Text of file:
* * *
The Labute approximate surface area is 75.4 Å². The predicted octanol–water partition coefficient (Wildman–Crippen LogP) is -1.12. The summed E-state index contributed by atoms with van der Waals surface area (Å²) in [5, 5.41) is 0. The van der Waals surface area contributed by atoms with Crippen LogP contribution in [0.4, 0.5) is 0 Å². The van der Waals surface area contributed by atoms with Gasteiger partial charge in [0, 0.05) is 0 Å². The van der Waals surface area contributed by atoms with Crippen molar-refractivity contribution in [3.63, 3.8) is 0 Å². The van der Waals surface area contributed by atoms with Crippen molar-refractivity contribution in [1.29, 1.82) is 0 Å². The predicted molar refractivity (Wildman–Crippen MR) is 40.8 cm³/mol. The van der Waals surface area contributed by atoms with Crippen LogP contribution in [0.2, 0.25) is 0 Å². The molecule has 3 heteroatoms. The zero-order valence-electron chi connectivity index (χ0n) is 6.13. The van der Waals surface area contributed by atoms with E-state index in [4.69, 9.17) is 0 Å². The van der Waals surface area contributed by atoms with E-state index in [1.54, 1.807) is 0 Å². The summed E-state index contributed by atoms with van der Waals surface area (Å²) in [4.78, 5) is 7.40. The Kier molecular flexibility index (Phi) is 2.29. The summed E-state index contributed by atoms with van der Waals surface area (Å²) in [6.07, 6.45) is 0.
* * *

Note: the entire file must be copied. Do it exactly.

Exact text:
The Labute approximate surface area is 75.4 Å². The predicted octanol–water partition coefficient (Wildman–Crippen LogP) is -1.12. The summed E-state index contributed by atoms with van der Waals surface area (Å²) in [5, 5.41) is 0. The van der Waals surface area contributed by atoms with Crippen LogP contribution in [0.4, 0.5) is 0 Å². The van der Waals surface area contributed by atoms with Gasteiger partial charge in [0, 0.05) is 0 Å². The van der Waals surface area contributed by atoms with Crippen molar-refractivity contribution in [3.63, 3.8) is 0 Å². The van der Waals surface area contributed by atoms with Crippen molar-refractivity contribution in [1.29, 1.82) is 0 Å². The predicted molar refractivity (Wildman–Crippen MR) is 40.8 cm³/mol. The van der Waals surface area contributed by atoms with Crippen LogP contribution in [0.2, 0.25) is 0 Å². The molecule has 3 heteroatoms. The zero-order valence-electron chi connectivity index (χ0n) is 6.13. The van der Waals surface area contributed by atoms with E-state index in [4.69, 9.17) is 0 Å². The van der Waals surface area contributed by atoms with E-state index in [1.54, 1.807) is 0 Å². The summed E-state index contributed by atoms with van der Waals surface area (Å²) in [4.78, 5) is 7.40. The Kier molecular flexibility index (Phi) is 2.29. The summed E-state index contributed by atoms with van der Waals surface area (Å²) in [6.07, 6.45) is 0.